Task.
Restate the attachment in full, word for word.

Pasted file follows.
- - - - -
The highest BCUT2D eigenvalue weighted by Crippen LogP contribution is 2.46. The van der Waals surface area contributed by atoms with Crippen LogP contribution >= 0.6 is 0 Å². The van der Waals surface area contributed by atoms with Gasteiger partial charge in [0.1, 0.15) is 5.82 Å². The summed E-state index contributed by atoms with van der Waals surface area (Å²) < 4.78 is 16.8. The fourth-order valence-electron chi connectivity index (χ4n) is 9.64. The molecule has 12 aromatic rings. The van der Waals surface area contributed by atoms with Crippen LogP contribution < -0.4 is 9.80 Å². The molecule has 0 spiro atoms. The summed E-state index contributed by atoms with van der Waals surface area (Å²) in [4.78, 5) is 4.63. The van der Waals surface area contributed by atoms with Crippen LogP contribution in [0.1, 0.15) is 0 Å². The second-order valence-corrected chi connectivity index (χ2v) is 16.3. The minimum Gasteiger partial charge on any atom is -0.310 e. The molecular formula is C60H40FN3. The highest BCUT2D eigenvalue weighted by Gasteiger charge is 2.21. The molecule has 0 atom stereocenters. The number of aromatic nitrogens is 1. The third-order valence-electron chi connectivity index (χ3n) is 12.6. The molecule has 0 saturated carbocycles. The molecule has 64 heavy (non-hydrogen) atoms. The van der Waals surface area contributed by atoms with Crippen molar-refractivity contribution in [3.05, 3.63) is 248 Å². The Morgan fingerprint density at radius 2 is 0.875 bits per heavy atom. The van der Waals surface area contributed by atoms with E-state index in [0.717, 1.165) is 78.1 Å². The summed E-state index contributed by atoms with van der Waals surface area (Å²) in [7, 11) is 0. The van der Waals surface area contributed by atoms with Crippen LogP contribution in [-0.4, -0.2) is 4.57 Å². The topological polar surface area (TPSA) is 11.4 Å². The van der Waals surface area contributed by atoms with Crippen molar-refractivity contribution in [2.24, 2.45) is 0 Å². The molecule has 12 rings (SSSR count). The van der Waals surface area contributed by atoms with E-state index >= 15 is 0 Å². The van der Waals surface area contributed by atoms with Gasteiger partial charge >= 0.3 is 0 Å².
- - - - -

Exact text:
The highest BCUT2D eigenvalue weighted by Crippen LogP contribution is 2.46. The van der Waals surface area contributed by atoms with Crippen LogP contribution >= 0.6 is 0 Å². The van der Waals surface area contributed by atoms with Gasteiger partial charge in [0.1, 0.15) is 5.82 Å². The summed E-state index contributed by atoms with van der Waals surface area (Å²) < 4.78 is 16.8. The fourth-order valence-electron chi connectivity index (χ4n) is 9.64. The molecule has 12 aromatic rings. The van der Waals surface area contributed by atoms with Crippen LogP contribution < -0.4 is 9.80 Å². The molecule has 0 spiro atoms. The summed E-state index contributed by atoms with van der Waals surface area (Å²) in [4.78, 5) is 4.63. The van der Waals surface area contributed by atoms with Crippen LogP contribution in [0.1, 0.15) is 0 Å². The second-order valence-corrected chi connectivity index (χ2v) is 16.3. The minimum Gasteiger partial charge on any atom is -0.310 e. The molecular formula is C60H40FN3. The highest BCUT2D eigenvalue weighted by Gasteiger charge is 2.21. The molecule has 0 atom stereocenters. The number of aromatic nitrogens is 1. The third-order valence-electron chi connectivity index (χ3n) is 12.6. The molecule has 0 saturated carbocycles. The molecule has 64 heavy (non-hydrogen) atoms. The van der Waals surface area contributed by atoms with Crippen molar-refractivity contribution in [3.05, 3.63) is 248 Å². The Morgan fingerprint density at radius 2 is 0.875 bits per heavy atom. The van der Waals surface area contributed by atoms with E-state index in [0.717, 1.165) is 78.1 Å². The summed E-state index contributed by atoms with van der Waals surface area (Å²) in [7, 11) is 0. The van der Waals surface area contributed by atoms with Crippen LogP contribution in [-0.4, -0.2) is 4.57 Å². The topological polar surface area (TPSA) is 11.4 Å². The van der Waals surface area contributed by atoms with Crippen molar-refractivity contribution in [2.24, 2.45) is 0 Å². The molecule has 12 rings (SSSR count). The van der Waals surface area contributed by atoms with E-state index >= 15 is 0 Å². The van der Waals surface area contributed by atoms with Gasteiger partial charge >= 0.3 is 0 Å².